“This is a really important issue and we’re committed to getting it right,” Zbur says. “We saw an opportunity to work with key stakeholders—including members of the LGBTQ community, medical and mental health professionals, and faith leaders who oppose conversion therapy—to strengthen the legislation, make sure it’s ironclad and continue building consensus around this issue among Californians. Because the state’s existing consumer protection laws already safeguard the LGBTQ community against these dangerous, discredited and fraudulent practices, we felt that it was more important to take additional time and make sure we send the strongest possible policy to the governor than it was to get this done by an arbitrary legislative deadline.”

Past religious right opposition to banning “conversion therapy” has used arguments based on religious liberty and parental rights. But this time, groups such as Family Research Council, Focus on the Family and Alliance Defending Freedom, promoted myths and misinformation that the bill “would have labeled the essential Biblical belief of life transformation through Jesus as an unfair and deceptive practice,” as Anne Paulk, Executive Director of Restored Hope Network, put it.

Other, more nuanced misinformation had to be cleared up, as well. “For example,” says Zbur, “one nuance that’s important we’re clear on is the distinction between so-called ‘conversion therapy’ or sexual orientation change efforts and traditional, neutral counseling that’s aimed at facilitating a patient’s exploration of their identity and self-acceptance. We need to make sure that we’re clear on where that gradation starts, and that takes time to get right.”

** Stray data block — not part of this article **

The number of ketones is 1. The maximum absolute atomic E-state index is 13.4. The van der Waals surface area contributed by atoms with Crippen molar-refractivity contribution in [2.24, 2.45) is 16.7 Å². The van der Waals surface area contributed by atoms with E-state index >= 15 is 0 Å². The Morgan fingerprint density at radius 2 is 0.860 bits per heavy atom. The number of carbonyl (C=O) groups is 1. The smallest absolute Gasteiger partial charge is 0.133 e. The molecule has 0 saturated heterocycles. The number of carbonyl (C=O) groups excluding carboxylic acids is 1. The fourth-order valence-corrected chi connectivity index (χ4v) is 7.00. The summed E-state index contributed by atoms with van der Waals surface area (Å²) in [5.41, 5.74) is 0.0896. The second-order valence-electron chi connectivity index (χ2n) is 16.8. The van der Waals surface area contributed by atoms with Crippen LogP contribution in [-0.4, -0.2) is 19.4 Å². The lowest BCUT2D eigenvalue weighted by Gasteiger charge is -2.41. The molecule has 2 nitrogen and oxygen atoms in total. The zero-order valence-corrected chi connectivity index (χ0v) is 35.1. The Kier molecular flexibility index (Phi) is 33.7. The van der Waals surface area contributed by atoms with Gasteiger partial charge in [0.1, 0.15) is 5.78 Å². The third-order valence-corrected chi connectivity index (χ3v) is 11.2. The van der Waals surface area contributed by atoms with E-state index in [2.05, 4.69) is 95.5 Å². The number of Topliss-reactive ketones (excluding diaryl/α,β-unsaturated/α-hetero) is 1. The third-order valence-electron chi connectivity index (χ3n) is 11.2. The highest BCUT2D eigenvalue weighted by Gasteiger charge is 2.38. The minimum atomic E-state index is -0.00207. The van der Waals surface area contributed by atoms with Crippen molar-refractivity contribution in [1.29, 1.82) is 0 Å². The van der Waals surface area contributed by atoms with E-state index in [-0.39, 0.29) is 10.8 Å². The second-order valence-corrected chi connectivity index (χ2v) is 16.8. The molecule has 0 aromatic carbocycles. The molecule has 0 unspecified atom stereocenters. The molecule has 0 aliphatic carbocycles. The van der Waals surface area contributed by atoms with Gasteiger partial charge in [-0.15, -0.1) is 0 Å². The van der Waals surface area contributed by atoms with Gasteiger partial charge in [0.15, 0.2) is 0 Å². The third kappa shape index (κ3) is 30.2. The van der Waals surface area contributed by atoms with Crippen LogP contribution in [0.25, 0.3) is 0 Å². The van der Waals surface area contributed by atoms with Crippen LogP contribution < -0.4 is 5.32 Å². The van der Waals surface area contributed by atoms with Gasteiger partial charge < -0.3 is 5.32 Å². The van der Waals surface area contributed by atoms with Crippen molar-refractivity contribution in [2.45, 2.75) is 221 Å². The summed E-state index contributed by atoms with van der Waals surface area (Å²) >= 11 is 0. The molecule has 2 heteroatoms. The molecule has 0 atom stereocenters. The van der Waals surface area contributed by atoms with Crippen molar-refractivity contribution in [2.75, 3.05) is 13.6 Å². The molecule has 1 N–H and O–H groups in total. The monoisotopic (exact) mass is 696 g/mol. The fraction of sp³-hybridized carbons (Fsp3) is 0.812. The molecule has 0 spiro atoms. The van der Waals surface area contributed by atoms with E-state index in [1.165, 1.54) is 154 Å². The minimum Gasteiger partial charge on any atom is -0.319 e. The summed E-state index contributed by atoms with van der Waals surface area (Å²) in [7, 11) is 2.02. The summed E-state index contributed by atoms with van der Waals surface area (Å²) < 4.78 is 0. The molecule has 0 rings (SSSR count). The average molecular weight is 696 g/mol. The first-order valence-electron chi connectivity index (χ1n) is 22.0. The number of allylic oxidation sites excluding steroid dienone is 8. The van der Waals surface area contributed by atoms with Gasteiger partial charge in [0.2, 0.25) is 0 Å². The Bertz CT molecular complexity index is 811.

The reaction from the religious right was surprising. “We want to thank Assemblyman Low for considering the repercussions of this bill and making the decision to pull it,” Karen England, head of the anti-LGBT Capitol Resource Institute, wrote. “We believe that we can have disagreements on policy and even life decisions, yet do so in a respectful manner, and that is what we have aimed to do throughout this process.”

Hold on. This should be an interesting ride.

 

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Los Angeles County

Critics attack LA DA over complicated case involving Trans woman

The crime would sit unsolved until 2019 when her DNA was entered into a database after she was arrested in Idaho on suspicion of battery

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Screenshot: Los Angeles County District Attorney George Gascón being interviewed by KABC7 LA in April of 2021

LOS ANGELES – Los Angeles County District Attorney George Gascón is facing sharp criticism over his policy to never prosecute children as adults after a 26-year-old Trans woman pleaded guilty to sexually assaulting a 10-year-old girl when she was 17. But, according to Gascón, the nature of the case is complicated.

Hannah Tubbs was weeks shy of her 18th birthday when she walked into a Denny’s bathroom in Palmdale, grabbed a 10-year-old girl by the throat and sexually assaulted her, according to prosecutors. 

The crime would sit unsolved until 2019 when her DNA was entered into a database after she was arrested in Idaho on suspicion of battery, reported the Los Angeles Times. Prosecutors filed charges in 2020, shortly after Gascón took office. 

According to the paper, Tubbs, who pleaded guilty, might be sentenced to a short stay in juvenile hall or probation later this month. 

“I would ask the public to reach out to Mr. Gascon and express their concerns and their outrage on a matter such as this involving a sexual predator.”

Lt. Richard Ruiz of the LA County Sheriff’s Department’s Special Victims Bureau

Critics of Gascón are expressing their frustration with the district attorney, saying Tubbs’ case highlights the problems with a blanket ban on not trying juveniles as adults.